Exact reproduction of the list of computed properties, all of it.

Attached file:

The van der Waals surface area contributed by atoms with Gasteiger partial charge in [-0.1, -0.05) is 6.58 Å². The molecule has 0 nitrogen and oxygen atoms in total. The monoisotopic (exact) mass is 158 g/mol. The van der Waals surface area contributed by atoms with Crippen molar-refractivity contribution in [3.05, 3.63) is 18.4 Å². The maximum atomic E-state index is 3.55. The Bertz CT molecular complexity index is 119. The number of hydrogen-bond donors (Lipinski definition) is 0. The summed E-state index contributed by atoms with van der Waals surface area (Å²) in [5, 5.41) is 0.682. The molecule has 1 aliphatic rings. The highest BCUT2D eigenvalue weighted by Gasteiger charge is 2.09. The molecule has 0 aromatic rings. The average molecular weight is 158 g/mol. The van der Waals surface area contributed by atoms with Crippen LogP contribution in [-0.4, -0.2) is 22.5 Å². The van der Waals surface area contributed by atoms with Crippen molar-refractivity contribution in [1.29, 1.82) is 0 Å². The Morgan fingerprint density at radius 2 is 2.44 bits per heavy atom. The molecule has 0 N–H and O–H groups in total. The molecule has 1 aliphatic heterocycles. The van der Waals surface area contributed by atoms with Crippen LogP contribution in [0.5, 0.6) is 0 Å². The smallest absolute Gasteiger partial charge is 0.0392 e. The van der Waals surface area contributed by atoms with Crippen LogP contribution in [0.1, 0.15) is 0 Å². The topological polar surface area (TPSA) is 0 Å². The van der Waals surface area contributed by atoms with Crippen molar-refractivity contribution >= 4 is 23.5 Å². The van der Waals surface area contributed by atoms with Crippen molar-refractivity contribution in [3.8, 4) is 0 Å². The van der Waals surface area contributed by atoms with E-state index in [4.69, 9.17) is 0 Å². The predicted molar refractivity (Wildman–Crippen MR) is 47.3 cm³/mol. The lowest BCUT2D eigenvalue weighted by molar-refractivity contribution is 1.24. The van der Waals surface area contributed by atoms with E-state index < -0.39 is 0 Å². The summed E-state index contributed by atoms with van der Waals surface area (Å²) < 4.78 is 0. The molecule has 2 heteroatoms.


The van der Waals surface area contributed by atoms with Gasteiger partial charge in [-0.1, -0.05) is 6.58 Å². The molecule has 0 nitrogen and oxygen atoms in total. The monoisotopic (exact) mass is 158 g/mol. The van der Waals surface area contributed by atoms with Crippen molar-refractivity contribution in [3.05, 3.63) is 18.4 Å². The maximum atomic E-state index is 3.55. The Bertz CT molecular complexity index is 119. The number of hydrogen-bond donors (Lipinski definition) is 0. The summed E-state index contributed by atoms with van der Waals surface area (Å²) in [5, 5.41) is 0.682. The molecule has 1 aliphatic rings. The highest BCUT2D eigenvalue weighted by Gasteiger charge is 2.09. The molecule has 0 aromatic rings. The average molecular weight is 158 g/mol. The van der Waals surface area contributed by atoms with Crippen LogP contribution in [-0.4, -0.2) is 22.5 Å². The van der Waals surface area contributed by atoms with Crippen molar-refractivity contribution in [1.29, 1.82) is 0 Å². The Morgan fingerprint density at radius 2 is 2.44 bits per heavy atom. The molecule has 0 N–H and O–H groups in total. The molecule has 1 aliphatic heterocycles. The van der Waals surface area contributed by atoms with Crippen LogP contribution in [0.5, 0.6) is 0 Å². The smallest absolute Gasteiger partial charge is 0.0392 e. The van der Waals surface area contributed by atoms with Crippen LogP contribution in [0.1, 0.15) is 0 Å². The topological polar surface area (TPSA) is 0 Å². The van der Waals surface area contributed by atoms with Crippen molar-refractivity contribution >= 4 is 23.5 Å². The van der Waals surface area contributed by atoms with Crippen molar-refractivity contribution in [3.8, 4) is 0 Å². The van der Waals surface area contributed by atoms with E-state index in [4.69, 9.17) is 0 Å². The predicted molar refractivity (Wildman–Crippen MR) is 47.3 cm³/mol. The lowest BCUT2D eigenvalue weighted by molar-refractivity contribution is 1.24. The van der Waals surface area contributed by atoms with E-state index < -0.39 is 0 Å². The summed E-state index contributed by atoms with van der Waals surface area (Å²) < 4.78 is 0. The molecule has 2 heteroatoms.